El Chino

El Chino

2.5 2
by Allen Say
     
 

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A true story of Billy Wong, the first Chinese bullfighter. "Say's subtle watercolor shadings and the details in the fine lines of these illustrations capture the power and the sensitivity of this story of a man who learns that to become someone beyond his current self, he must first truly be himself." -- School Library Journal

Overview

A true story of Billy Wong, the first Chinese bullfighter. "Say's subtle watercolor shadings and the details in the fine lines of these illustrations capture the power and the sensitivity of this story of a man who learns that to become someone beyond his current self, he must first truly be himself." -- School Library Journal

Editorial Reviews

Publishers Weekly - Publisher's Weekly
Caldecott Honor recipient Say ( The Boy of the Three-Year Nap ) relates the stirring true story of Arizona-born Billy Wong, the first-ever Chinese bullfighter. As Billy grows up, his father tells him, over and over again, ``In America you can be anything you want to be.'' This advice stands Billy in good stead as he faces one seemingly insurmountable obstacle after another on his triumphant way to the ring (``Only the Spaniards can become true matadors,'' everyone informs him). Say's text renders Billy's complex story with simplicity and grace, presenting Billy as an endearing, determined hero; Say's watercolors are luminous, filled with harmonious detail. The first several pages of the book are reproduced in sepia tones, but when Billy attends his first bullfight, the pictures burst into full color--an arresting touch that vividly underscores the bullfight's profound impact on Billy's imagination. Ages 7-13. (Oct.)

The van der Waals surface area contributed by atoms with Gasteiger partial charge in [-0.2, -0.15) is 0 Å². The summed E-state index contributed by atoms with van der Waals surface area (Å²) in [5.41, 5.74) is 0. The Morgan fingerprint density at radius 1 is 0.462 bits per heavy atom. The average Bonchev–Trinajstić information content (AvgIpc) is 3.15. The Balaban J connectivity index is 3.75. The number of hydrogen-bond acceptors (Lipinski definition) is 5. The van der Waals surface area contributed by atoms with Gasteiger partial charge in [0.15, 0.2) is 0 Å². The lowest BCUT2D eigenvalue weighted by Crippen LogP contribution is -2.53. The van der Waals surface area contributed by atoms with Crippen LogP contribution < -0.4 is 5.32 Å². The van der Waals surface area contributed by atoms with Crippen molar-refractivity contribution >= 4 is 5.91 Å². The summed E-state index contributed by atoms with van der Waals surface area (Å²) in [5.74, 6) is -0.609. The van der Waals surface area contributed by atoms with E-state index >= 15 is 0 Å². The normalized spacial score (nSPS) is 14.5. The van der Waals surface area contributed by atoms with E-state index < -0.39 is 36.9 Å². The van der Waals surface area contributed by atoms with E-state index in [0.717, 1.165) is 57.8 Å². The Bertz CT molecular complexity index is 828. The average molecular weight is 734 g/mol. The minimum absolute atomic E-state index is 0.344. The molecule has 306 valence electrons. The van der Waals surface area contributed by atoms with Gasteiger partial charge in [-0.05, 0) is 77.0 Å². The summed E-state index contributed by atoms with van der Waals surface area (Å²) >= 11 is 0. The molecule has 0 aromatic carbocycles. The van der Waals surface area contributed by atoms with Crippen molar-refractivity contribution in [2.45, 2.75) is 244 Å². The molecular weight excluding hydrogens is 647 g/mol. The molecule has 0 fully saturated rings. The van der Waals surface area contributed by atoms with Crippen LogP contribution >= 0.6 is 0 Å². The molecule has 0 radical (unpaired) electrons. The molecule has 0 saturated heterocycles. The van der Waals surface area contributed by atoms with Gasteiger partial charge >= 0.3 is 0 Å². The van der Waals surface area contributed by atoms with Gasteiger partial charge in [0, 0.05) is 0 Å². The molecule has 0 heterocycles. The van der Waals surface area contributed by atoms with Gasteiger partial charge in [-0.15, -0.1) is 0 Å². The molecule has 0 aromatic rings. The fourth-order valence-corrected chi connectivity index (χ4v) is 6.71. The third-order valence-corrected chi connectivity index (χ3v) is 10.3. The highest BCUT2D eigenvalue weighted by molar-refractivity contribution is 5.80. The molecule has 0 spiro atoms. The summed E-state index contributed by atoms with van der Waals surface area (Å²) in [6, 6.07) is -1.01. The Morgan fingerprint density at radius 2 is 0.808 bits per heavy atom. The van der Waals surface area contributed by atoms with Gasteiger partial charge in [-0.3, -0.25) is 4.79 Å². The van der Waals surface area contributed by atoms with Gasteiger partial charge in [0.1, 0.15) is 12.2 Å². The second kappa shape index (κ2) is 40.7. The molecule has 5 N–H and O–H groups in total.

Children's Literature - Jan Lieberman
Billy Wong dreamed of becoming a great athlete. In America, you can be anything you want to be. Too short for professional basketball, his practical nature persuaded him to become an engineer. On a trip to Spain he saw his first bullfight and felt the tug of destiny. His fine coordination and fierce determination hastened his training. Soon everyone was calling him 'El Chino.' This is the true story of the first Chinese matador, lovingly depicted by Say. The early pictures are painted in sepia, progress to black and white and finally explode into brilliant color as Wong's dreams are realized.
School Library Journal
Gr 2-5-- A picture-book biography of the first Chinese matador. On his first vacation to Europe, Billy Wong saw a Spanish bullfight and, marvelling at the athletic prowess of the matador, realized that even a man shorter than he might enter the sport. So he stayed in Spain and went to bullfighting school, but after two years passed without fighting a single cow, Billy realized that a Chinese matador might stand out in the crowd of aspiring bullfighters--as indeed he did. After his first success as El Chino --The Chinese--in his native costume, Billy receivedan offer to become a real matador. The large, bordered illustrations in the first part of the book describe Billy's early life in Arizona, and are suggestive of old sepia photographs; these have that sense of being posed in that way that both conceals and reveals the life of the subjects. When he attends the bullfight in Spain, however, the illustrations take on color and action. Say's subtle watercolor shadings and the details in the fine lines of these illustrations capture the power and the sensitivity of this story of a man who learns that to become someone beyond his current self, he must first truly be himself. A book that's lovely to look at, but one that is likely to have limited appeal to children because of the slow, uneventful beginning. --Kay E. Vandergrift, School of Communication, Information and Library Studies, Rutgers University, New Brunswick, NJ